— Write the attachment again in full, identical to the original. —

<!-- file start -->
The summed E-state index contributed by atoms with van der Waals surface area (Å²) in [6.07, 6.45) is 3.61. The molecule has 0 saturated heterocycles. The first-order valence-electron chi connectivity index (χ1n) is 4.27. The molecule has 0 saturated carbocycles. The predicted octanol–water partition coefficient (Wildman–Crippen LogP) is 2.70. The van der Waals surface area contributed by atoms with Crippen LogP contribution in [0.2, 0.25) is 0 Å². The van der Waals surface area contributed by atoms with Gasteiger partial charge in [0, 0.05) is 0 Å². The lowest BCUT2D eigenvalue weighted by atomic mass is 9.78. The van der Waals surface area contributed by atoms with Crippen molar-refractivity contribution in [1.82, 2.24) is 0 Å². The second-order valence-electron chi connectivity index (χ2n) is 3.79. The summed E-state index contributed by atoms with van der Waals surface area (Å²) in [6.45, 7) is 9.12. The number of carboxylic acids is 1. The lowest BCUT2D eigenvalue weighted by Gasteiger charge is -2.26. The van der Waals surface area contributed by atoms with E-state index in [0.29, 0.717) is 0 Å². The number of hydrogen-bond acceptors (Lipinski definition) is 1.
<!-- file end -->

The summed E-state index contributed by atoms with van der Waals surface area (Å²) in [6.07, 6.45) is 3.61. The molecule has 0 saturated heterocycles. The first-order valence-electron chi connectivity index (χ1n) is 4.27. The molecule has 0 saturated carbocycles. The predicted octanol–water partition coefficient (Wildman–Crippen LogP) is 2.70. The van der Waals surface area contributed by atoms with Crippen LogP contribution in [0.2, 0.25) is 0 Å². The van der Waals surface area contributed by atoms with Gasteiger partial charge in [0, 0.05) is 0 Å². The lowest BCUT2D eigenvalue weighted by atomic mass is 9.78. The van der Waals surface area contributed by atoms with Crippen molar-refractivity contribution in [1.82, 2.24) is 0 Å². The second-order valence-electron chi connectivity index (χ2n) is 3.79. The summed E-state index contributed by atoms with van der Waals surface area (Å²) in [6.45, 7) is 9.12. The number of carboxylic acids is 1. The lowest BCUT2D eigenvalue weighted by Gasteiger charge is -2.26. The van der Waals surface area contributed by atoms with E-state index in [0.29, 0.717) is 0 Å². The number of hydrogen-bond acceptors (Lipinski definition) is 1.